Words for Nobel prizes  [PDF]
J. M. Moran-Mirabal,H. C. Rosu
Physics , 2002,
Abstract: We present the statistics of the significant nouns and adjectives of social impact figuring in the nominations of the Nobel prizes in Physics and Chemistry over the period of the awards from 1901 to 2001

ZHAO Jing,HE Rong-qiao,LI Dong-feng,

生物物理学报 , 2002,
Abstract: Neuroscience is one of the most important biological researches in this century. Nobel Prizes in medicine and physiology are awarded to the laureates who work most successfully. Now Nobel Prize is on her centenary birthday, nearly 20 prizes have been given to neuroscience with various contributions such as neuron, nervous activity, signals transferring, higher brain function, neurodevelopment, sense and perception. A perspective is foreseen on the tendency and new advancements of neuroscience in the future. Probably, China will make great progresses in neuroscience.
The roads to Stockholm: On the 2002 Nobel Prize in Physiology or Medicine
The roads to Stockholm:On the 2002 Nobel Prize in Physiology or Medicine

YUAN Junying,

科学通报(英文版) , 2003,
Abstract: On November 27, 1895, Alfred Nobel signed his last will and testament in Paris that specified details of five prizes to "those who during the past year have done humanity the greatest service". For the past over 100 years, the Nobel Prizes have been forever linked to the supreme achievement of the modern world in science and literature. Winning the Nobel Prizes became dreams of many young and not so young people in science and literature. "How to win a Nobel Prize?" was an innocent question posed to Sydney Brenner recently by a Chinese student.
Optimal Crowdsourcing Contests  [PDF]
Shuchi Chawla,Jason D. Hartline,Balasubramanian Sivan
Computer Science , 2011,
Abstract: We study the design and approximation of optimal crowdsourcing contests. Crowdsourcing contests can be modeled as all-pay auctions because entrants must exert effort up-front to enter. Unlike all-pay auctions where a usual design objective would be to maximize revenue, in crowdsourcing contests, the principal only benefits from the submission with the highest quality. We give a theory for optimal crowdsourcing contests that mirrors the theory of optimal auction design: the optimal crowdsourcing contest is a virtual valuation optimizer (the virtual valuation function depends on the distribution of contestant skills and the number of contestants). We also compare crowdsourcing contests with more conventional means of procurement. In this comparison, crowdsourcing contests are relatively disadvantaged because the effort of losing contestants is wasted. Nonetheless, we show that crowdsourcing contests are 2-approximations to conventional methods for a large family of "regular" distributions, and 4-approximations, otherwise.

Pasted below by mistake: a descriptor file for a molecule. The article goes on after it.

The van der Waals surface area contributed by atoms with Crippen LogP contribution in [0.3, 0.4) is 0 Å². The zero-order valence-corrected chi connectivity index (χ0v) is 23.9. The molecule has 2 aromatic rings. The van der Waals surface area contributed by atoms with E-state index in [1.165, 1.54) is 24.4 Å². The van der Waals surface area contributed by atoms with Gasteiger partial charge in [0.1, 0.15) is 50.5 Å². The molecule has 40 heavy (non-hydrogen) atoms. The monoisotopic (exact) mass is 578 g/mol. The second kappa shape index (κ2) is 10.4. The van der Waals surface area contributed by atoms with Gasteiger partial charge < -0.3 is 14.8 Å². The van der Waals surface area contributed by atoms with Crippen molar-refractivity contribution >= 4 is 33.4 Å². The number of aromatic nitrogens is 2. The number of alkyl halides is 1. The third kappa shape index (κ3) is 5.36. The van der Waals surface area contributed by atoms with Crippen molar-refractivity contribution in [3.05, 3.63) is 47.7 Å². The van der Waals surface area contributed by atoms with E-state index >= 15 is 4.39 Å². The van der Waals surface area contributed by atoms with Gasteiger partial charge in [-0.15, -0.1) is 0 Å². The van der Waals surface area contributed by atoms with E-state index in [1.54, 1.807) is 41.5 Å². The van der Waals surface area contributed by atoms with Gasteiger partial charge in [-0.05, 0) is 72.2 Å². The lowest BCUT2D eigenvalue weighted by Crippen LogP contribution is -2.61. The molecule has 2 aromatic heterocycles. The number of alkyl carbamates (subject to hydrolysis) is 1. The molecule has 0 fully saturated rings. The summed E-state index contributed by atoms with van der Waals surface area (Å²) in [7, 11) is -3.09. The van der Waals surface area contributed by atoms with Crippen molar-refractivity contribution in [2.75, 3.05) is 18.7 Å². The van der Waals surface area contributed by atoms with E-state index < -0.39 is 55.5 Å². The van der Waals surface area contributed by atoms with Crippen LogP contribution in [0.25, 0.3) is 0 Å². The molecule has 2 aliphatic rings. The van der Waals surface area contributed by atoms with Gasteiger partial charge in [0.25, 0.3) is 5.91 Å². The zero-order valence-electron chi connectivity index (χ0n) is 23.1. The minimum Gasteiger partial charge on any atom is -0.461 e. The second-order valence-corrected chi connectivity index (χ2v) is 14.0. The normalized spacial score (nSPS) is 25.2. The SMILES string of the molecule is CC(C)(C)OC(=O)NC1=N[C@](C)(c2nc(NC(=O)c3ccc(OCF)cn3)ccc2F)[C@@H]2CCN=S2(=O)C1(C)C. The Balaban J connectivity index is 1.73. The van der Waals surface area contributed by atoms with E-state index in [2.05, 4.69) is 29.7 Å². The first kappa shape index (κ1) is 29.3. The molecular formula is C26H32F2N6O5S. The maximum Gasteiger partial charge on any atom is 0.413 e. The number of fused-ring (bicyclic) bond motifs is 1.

Two-Player Lopsided Contests under Different Timing Assumptions  [PDF]
Kyung Hwan Baik
Theoretical Economics Letters (TEL) , 2013, DOI: 10.4236/tel.2013.35A2001

I study contests in which two asymmetric players compete with each other by expending irreversible efforts to win a prize. I consider three types of games, which are distinguished by their different timing assumptions: the simultaneous-move game, the sequential-move game, and the game with endogenous timing. I compare the outcomes obtained under the different timing assumptions.

The Nobel Prize in Physics 1999  [PDF]
R. M. Godbole
Physics , 2000,
Abstract: The last Nobel Prize of the Millenium in Physics has been awarded jointly to Professor Gerardus 't Hooft of the University of Utrecht in Holland and his thesis advisor Professor Emeritus Martinus J.G. Veltman of Holland. According to the Academy's citation, the Nobel Prize has been awarded for 'elucidating the quantum structure of electroweak interaction in Physics'. It further goes on to say that they have placed particle physics theory on a firmer mathematical foundation. In this short note, we will try to understand both these aspects of the award. The work for which they have been awarded the Nobel Prize was done in 1971. However, the precise predictions of properties of particles that were made possible as a result of their work, were tested to a very high degree of accuracy only in this last decade. This was done in a series of measurements in the experiments in the accelerator laboratories at CERN (Geneva) and Fermilab. To understand the full significance of this Nobel Prize, we will have to summarise briefly the developement of our current theoretical framework about the basic constituents of matter and the forces which hold them together. In fact the path can be partially traced in a chain of Nobel prizes starting from one in 1965 to S. Tomonaga, J. Schwinger and R. Feynman, to the one to S.L. Glashow, A. Salam and S. Weinberg in 1979, and then to C. Rubia and Simon van der Meer in 1984 ending with the current one.